Robeson County is arguably one of the poorest, most crime-ridden locales in the state. That’s why it is so strange that some of the biggest political names in North Carolina regularly make tracks there for fundraising.
One of the biggest names for political giving in Robeson County is James Harold “Bunk” Maynor. From a 1988 driveby interview with a paid SBI informant, here’s a little history on Maynor: :
John Hunt is a man who says he knows too much – enough, he said, some people want to kill him to keep him quiet.
Hunt, who said he worked as a paid drug informant in Robeson County for the State Bureau of Investigation in fall 1986, explained his situation in two words: “I’m terrified.” […]
Hunt’s probation officer first approached him about working as a drug informant while Hunt was serving three-years probation for assault charges stemming from a fight with his ex-wife’s family.
Working as a drug informant appealed to him then, he said, because he had seen what drugs could do to people.
Through a local FBI agent, he was introduced to SBI agent Randy Myers, who then was investigating drug selling in Robeson County. Hunt said he agreed to work with Myers after the two discussed names of people they knew or suspected of drug dealing. On the top of their list was a man named James “Bunk” Maynor.
In October 1986, Hunt said he set up a cocaine deal with Maynor during a tape-recorded telephone conversation and later met with Maynor with the intent to purchase cocaine while he was wired with a sound device. Federal court records in Raleigh show James H. “Bunk” Maynor, 37, plead guilty in federal court January 1987 on charges of using a telephone to facilitate a drug felony, and possession of cocaine with intent to distribute. For the two charges, he was sentenced to serve a total of 19 years in prison and fined a total of $375,000.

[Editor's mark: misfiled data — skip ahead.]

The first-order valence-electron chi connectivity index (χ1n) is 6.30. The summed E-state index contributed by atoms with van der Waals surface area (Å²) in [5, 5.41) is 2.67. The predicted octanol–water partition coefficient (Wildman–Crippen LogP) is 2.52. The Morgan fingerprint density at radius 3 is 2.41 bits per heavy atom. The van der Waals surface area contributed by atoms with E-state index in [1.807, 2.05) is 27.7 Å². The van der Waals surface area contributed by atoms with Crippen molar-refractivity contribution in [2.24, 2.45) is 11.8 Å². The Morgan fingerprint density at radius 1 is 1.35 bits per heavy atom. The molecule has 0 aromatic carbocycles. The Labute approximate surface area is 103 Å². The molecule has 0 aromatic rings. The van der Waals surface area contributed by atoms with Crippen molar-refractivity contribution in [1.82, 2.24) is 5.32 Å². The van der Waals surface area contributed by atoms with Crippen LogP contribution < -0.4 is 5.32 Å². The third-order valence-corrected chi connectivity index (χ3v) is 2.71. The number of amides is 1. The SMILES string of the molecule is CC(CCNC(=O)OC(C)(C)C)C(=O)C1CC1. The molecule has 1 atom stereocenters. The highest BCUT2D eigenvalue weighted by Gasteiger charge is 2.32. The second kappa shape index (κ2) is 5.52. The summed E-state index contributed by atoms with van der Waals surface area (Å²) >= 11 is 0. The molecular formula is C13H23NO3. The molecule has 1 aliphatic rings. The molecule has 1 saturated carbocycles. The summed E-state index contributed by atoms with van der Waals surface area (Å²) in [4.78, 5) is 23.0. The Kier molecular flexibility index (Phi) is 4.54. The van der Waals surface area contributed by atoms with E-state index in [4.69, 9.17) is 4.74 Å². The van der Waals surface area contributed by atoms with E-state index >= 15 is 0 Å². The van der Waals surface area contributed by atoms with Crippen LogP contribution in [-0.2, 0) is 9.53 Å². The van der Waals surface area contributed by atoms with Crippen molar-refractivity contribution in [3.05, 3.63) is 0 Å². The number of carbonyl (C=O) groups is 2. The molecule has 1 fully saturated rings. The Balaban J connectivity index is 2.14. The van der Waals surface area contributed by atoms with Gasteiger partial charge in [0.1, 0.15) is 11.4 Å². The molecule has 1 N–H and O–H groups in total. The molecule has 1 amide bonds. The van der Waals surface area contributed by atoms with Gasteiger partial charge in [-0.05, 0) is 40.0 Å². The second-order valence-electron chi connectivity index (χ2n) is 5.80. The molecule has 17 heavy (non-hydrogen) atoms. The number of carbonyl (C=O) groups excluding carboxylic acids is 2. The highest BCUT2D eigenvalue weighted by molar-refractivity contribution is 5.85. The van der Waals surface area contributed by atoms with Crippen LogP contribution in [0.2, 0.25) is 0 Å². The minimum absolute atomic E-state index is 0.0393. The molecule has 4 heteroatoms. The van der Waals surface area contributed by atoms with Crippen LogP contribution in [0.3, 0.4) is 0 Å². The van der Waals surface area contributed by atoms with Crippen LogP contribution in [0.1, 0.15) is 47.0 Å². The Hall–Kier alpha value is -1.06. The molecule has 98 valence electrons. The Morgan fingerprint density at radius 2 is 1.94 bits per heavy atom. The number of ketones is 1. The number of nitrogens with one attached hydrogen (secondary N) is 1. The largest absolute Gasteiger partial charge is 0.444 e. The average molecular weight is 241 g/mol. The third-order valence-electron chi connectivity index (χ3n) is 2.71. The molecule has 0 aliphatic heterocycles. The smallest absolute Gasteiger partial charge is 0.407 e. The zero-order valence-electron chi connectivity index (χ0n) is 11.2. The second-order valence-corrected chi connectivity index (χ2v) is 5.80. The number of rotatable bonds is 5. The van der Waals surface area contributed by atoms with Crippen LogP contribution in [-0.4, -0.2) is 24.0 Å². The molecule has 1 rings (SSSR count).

But by helping get Maynor, Hunt said he placed his own life in peril when he agreed to testify at Maynor’s trial. His name appeared in local newspapers the next day identifying him as a confidential informant.
“I probably have talked to every drug dealer in this area, so this really put my life in danger,” Hunt said.
He agreed to take the stand only after Myers assured him he could arrange with a U.S. marshal to get him a new identify and relocate him to thwart any retaliation. Hunt also said SBI agents told him they would help get him off probation.[…]
*Nice.* Nineteen years in federal prison. A total of $375,000 in fines. Now, how big of a fish was Maynor? Here’s federal prosecutor William Webb in 1987:
Hmmm. “A major trafficker.” Making $250 per week but holding at least $500,000 in assets.
According to the federal Bureau of Prisons, Maynor was released in 1993. Fast forward to 2014. Pembroke, NC-based Metcon construction identified Maynor as a “vice-president” with the firm. (Metcon, you may recall, is also at the center of the efforts in Raleigh to approve build-lease deals for public schools. But that’s another story.)
A 2015 local news story in Robeson County identified Maynor as “chairman” of Metcon.
At this point, let’s turn to our friends at Followthemoney.org who do a great job of tracking campaign donations at the state level. According to their records, James H. “Bunk” Maynor donated $23,100 to various major political figures between 2008 and 2016. The biggest beneficiary of his generosity? That would be Pat McCrory in 2012 to the tune of $7,000. Richard Hudson collected $2,250 from Maynor in 2012. House speaker Tim Moore received $2,000 from Maynor THIS YEAR. Senator Bill Rabon got $1,500 from Maynor in 2014. Senate president Phil Berger got $250 from Maynor in 2012, but got bumped up to $2,500 in 2014. Former senator Michael Walters (D-Robeson) got $1,000 from Maynor in 2010 and $3000 in 2012. Senator Dan Blue (D-Wake) collected $2,000 from Maynor in 2014.